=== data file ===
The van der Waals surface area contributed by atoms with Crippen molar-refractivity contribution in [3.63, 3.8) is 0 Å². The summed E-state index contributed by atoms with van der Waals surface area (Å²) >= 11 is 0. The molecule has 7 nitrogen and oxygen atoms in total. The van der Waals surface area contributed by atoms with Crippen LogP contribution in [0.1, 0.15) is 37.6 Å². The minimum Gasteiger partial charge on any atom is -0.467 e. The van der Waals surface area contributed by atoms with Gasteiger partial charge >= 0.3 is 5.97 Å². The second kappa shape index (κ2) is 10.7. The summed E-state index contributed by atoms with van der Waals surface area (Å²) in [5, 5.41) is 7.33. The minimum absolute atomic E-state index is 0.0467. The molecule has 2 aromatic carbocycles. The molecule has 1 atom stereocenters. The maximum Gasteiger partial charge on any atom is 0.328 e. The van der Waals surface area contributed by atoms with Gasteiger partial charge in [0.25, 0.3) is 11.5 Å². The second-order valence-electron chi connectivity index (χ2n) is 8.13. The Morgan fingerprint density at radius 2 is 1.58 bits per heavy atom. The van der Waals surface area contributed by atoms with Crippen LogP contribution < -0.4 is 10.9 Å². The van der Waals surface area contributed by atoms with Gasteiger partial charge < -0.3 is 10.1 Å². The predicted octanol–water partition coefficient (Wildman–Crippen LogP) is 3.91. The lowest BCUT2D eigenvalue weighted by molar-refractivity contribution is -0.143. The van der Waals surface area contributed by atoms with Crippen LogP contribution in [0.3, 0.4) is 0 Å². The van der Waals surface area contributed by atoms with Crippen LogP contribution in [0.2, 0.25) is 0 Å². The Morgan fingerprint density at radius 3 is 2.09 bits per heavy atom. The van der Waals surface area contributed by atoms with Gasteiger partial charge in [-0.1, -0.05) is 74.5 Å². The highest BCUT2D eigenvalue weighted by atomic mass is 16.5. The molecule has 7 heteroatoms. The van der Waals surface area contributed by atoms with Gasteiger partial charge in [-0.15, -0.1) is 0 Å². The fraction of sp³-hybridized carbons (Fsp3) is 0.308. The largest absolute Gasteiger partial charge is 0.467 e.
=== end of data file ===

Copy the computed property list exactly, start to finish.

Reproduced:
The van der Waals surface area contributed by atoms with Crippen molar-refractivity contribution in [3.63, 3.8) is 0 Å². The summed E-state index contributed by atoms with van der Waals surface area (Å²) >= 11 is 0. The molecule has 7 nitrogen and oxygen atoms in total. The van der Waals surface area contributed by atoms with Crippen LogP contribution in [0.1, 0.15) is 37.6 Å². The minimum Gasteiger partial charge on any atom is -0.467 e. The van der Waals surface area contributed by atoms with Gasteiger partial charge >= 0.3 is 5.97 Å². The second kappa shape index (κ2) is 10.7. The summed E-state index contributed by atoms with van der Waals surface area (Å²) in [5, 5.41) is 7.33. The minimum absolute atomic E-state index is 0.0467. The molecule has 2 aromatic carbocycles. The molecule has 1 atom stereocenters. The maximum Gasteiger partial charge on any atom is 0.328 e. The van der Waals surface area contributed by atoms with Gasteiger partial charge in [0.25, 0.3) is 11.5 Å². The second-order valence-electron chi connectivity index (χ2n) is 8.13. The Morgan fingerprint density at radius 2 is 1.58 bits per heavy atom. The van der Waals surface area contributed by atoms with Crippen LogP contribution < -0.4 is 10.9 Å². The van der Waals surface area contributed by atoms with Gasteiger partial charge < -0.3 is 10.1 Å². The predicted octanol–water partition coefficient (Wildman–Crippen LogP) is 3.91. The lowest BCUT2D eigenvalue weighted by molar-refractivity contribution is -0.143. The van der Waals surface area contributed by atoms with Crippen LogP contribution in [0.3, 0.4) is 0 Å². The van der Waals surface area contributed by atoms with Crippen LogP contribution in [0.2, 0.25) is 0 Å². The Morgan fingerprint density at radius 3 is 2.09 bits per heavy atom. The van der Waals surface area contributed by atoms with Gasteiger partial charge in [-0.1, -0.05) is 74.5 Å². The highest BCUT2D eigenvalue weighted by atomic mass is 16.5. The molecule has 7 heteroatoms. The van der Waals surface area contributed by atoms with Gasteiger partial charge in [-0.15, -0.1) is 0 Å². The fraction of sp³-hybridized carbons (Fsp3) is 0.308. The largest absolute Gasteiger partial charge is 0.467 e.